The Data Management and Biostafistics Core (DMBC) will serve as a resource and collaborator for all projects and cores related to this program project. Specifically the DMBC will: (1) consult on the design of all projects and in the application of appropriate stafistical and methodological techniques;(2) lead and collaborate in data analysis and report preparafion for all cores and projects, especially in the analysis of associafions among longitudinal growth/decline patterns of all disease markers across the individual projects;(3) coordinate and implement participant scheduling program across all projects and cores;(4) confinue our collaborafion with the WU Center for Biomedical Informafics (CBMI) to complete the transition to our bioinformatics platforms, make data collected by ACS cores and projects available to all ACS invesfigators, and insure the quality control of all analysis data sets for publications;(5) collaborate in the design of all forms to be used;(6) develop, apply, and implement stafisfical data analysis techniques appropriate for addressing the scientific aims of the program project.
The Data Management and Biostafistics Core (DMBC) provides design, analyses, and data management resources to support all the ACS projects and cores. The relevance of the DMBC is that ACS addresses crucial public health questions to identify the eariiest possible biomarker changes for Alzheimer's disease and dementia so that prevention and/or treatment can be started early.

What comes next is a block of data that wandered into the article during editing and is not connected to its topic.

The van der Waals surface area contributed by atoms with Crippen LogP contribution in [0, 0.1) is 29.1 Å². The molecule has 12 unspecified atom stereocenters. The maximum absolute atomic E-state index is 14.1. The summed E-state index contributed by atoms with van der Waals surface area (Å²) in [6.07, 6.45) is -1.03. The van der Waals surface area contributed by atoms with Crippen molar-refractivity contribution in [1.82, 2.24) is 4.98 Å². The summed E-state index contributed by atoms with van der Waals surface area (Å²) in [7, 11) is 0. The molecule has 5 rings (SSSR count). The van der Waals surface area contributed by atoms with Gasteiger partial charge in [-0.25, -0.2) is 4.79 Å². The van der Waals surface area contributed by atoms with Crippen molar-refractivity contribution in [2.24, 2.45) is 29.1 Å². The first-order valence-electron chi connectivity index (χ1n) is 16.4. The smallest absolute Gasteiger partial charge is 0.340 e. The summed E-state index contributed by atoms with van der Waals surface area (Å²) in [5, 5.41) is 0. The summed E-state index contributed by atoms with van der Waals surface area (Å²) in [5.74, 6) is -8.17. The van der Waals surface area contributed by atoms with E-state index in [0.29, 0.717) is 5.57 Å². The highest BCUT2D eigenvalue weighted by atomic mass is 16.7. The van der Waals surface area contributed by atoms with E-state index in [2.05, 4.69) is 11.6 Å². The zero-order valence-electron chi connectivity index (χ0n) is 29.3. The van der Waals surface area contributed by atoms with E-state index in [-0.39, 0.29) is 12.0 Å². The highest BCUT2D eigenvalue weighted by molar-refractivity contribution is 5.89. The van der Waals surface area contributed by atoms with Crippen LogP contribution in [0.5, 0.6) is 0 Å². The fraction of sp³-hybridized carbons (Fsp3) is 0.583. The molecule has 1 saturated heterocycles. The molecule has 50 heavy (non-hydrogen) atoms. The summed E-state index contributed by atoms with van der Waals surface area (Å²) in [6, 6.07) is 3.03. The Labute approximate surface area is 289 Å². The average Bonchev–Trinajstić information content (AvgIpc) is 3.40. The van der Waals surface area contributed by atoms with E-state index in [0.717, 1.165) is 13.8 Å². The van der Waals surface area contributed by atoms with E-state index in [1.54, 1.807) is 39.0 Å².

|Chen, Ling; Sun, Jianguo; Xiong, Chengjie (2016) A multiple imputation approach to the analysis of clustered interval-censored failure time data with the additive hazards model. Comput Stat Data Anal 103:242-249|
|Staley, Lyndsay A; Ebbert, Mark T W; Parker, Sheradyn et al. (2016) Genome-wide association study of prolactin levels in blood plasma and cerebrospinal fluid. BMC Genomics 17 Suppl 3:436|
|Staley, Lyndsay A; Ebbert, Mark T W; Bunker, Daniel et al. (2016) Variants in ACPP are associated with cerebrospinal fluid Prostatic Acid Phosphatase levels. BMC Genomics 17 Suppl 3:439|
|Ingber, Adam P; Hassenstab, Jason; Fagan, Anne M et al. (2016) Cerebrospinal Fluid Biomarkers and Reserve Variables as Predictors of Future ""Non-Cognitive"" Outcomes of Alzheimer's Disease. J Alzheimers Dis 52:1055-64|
|Gordon, Brian A; Blazey, Tyler; Su, Yi et al. (2016) Longitudinal Î²-Amyloid Deposition and Hippocampal Volume in Preclinical Alzheimer Disease and Suspected Non-Alzheimer Disease Pathophysiology. JAMA Neurol 73:1192-1200|
|Babulal, Ganesh M; Ghoshal, Nupur; Head, Denise et al. (2016) Mood Changes in Cognitively Normal Older Adults are Linked to Alzheimer Disease Biomarker Levels. Am J Geriatr Psychiatry 24:1095-1104|
|Jack Jr, Clifford R; Knopman, David S; ChÃ©telat, GaÃ«l et al. (2016) Suspected non-Alzheimer disease pathophysiology--concept and controversy. Nat Rev Neurol 12:117-24|
|Ebbert, Mark T W; Staley, Lyndsay A; Parker, Joshua et al. (2016) Variants in CCL16 are associated with blood plasma and cerebrospinal fluid CCL16 protein levels. BMC Genomics 17 Suppl 3:437|
|Lucey, Brendan P; Mcleland, Jennifer S; Toedebusch, Cristina D et al. (2016) Comparison of a single-channel EEG sleep study to polysomnography. J Sleep Res 25:625-635|
|Cummings, Jeffrey; Aisen, Paul S; DuBois, Bruno et al. (2016) Drug development in Alzheimer's disease: the path to 2025. Alzheimers Res Ther 8:39|
Showing the most recent 10 out of 255 publications